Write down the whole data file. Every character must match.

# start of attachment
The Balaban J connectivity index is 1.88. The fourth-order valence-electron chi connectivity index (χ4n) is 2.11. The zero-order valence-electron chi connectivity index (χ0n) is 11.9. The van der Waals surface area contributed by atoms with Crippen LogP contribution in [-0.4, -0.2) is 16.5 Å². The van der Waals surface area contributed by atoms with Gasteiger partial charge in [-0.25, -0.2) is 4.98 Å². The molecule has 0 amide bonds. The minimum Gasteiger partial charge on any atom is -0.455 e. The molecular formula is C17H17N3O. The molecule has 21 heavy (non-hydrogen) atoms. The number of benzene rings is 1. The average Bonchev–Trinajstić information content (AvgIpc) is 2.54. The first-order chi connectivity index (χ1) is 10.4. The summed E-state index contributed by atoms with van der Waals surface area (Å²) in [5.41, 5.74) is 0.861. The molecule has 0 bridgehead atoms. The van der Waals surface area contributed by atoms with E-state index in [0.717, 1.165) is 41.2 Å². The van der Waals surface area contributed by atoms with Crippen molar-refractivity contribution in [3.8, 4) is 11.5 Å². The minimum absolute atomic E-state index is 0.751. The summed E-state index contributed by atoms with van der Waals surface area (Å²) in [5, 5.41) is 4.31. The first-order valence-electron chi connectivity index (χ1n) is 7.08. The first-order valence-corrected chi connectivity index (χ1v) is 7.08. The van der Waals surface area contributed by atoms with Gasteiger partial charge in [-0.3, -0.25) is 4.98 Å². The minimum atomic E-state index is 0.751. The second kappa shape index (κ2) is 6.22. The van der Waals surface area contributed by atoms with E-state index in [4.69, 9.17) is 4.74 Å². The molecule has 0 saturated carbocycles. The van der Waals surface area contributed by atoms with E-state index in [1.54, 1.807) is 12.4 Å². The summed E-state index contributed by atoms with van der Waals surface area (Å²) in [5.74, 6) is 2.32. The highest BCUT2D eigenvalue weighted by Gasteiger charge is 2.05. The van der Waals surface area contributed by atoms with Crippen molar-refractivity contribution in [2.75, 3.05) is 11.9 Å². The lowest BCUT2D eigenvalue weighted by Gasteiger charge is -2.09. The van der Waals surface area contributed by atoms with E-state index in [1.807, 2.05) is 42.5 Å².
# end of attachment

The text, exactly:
The Balaban J connectivity index is 1.88. The fourth-order valence-electron chi connectivity index (χ4n) is 2.11. The zero-order valence-electron chi connectivity index (χ0n) is 11.9. The van der Waals surface area contributed by atoms with Crippen LogP contribution in [-0.4, -0.2) is 16.5 Å². The van der Waals surface area contributed by atoms with Gasteiger partial charge in [-0.25, -0.2) is 4.98 Å². The molecule has 0 amide bonds. The minimum Gasteiger partial charge on any atom is -0.455 e. The molecular formula is C17H17N3O. The molecule has 21 heavy (non-hydrogen) atoms. The number of benzene rings is 1. The average Bonchev–Trinajstić information content (AvgIpc) is 2.54. The first-order chi connectivity index (χ1) is 10.4. The summed E-state index contributed by atoms with van der Waals surface area (Å²) in [5.41, 5.74) is 0.861. The molecule has 0 bridgehead atoms. The van der Waals surface area contributed by atoms with E-state index in [0.717, 1.165) is 41.2 Å². The van der Waals surface area contributed by atoms with Crippen molar-refractivity contribution in [3.8, 4) is 11.5 Å². The minimum absolute atomic E-state index is 0.751. The summed E-state index contributed by atoms with van der Waals surface area (Å²) in [5, 5.41) is 4.31. The first-order valence-electron chi connectivity index (χ1n) is 7.08. The first-order valence-corrected chi connectivity index (χ1v) is 7.08. The van der Waals surface area contributed by atoms with Gasteiger partial charge in [-0.3, -0.25) is 4.98 Å². The minimum atomic E-state index is 0.751. The second kappa shape index (κ2) is 6.22. The van der Waals surface area contributed by atoms with E-state index in [4.69, 9.17) is 4.74 Å². The molecule has 0 saturated carbocycles. The van der Waals surface area contributed by atoms with E-state index in [1.54, 1.807) is 12.4 Å². The summed E-state index contributed by atoms with van der Waals surface area (Å²) in [5.74, 6) is 2.32. The highest BCUT2D eigenvalue weighted by Gasteiger charge is 2.05. The van der Waals surface area contributed by atoms with Crippen molar-refractivity contribution in [2.75, 3.05) is 11.9 Å². The lowest BCUT2D eigenvalue weighted by Gasteiger charge is -2.09. The van der Waals surface area contributed by atoms with E-state index in [1.807, 2.05) is 42.5 Å².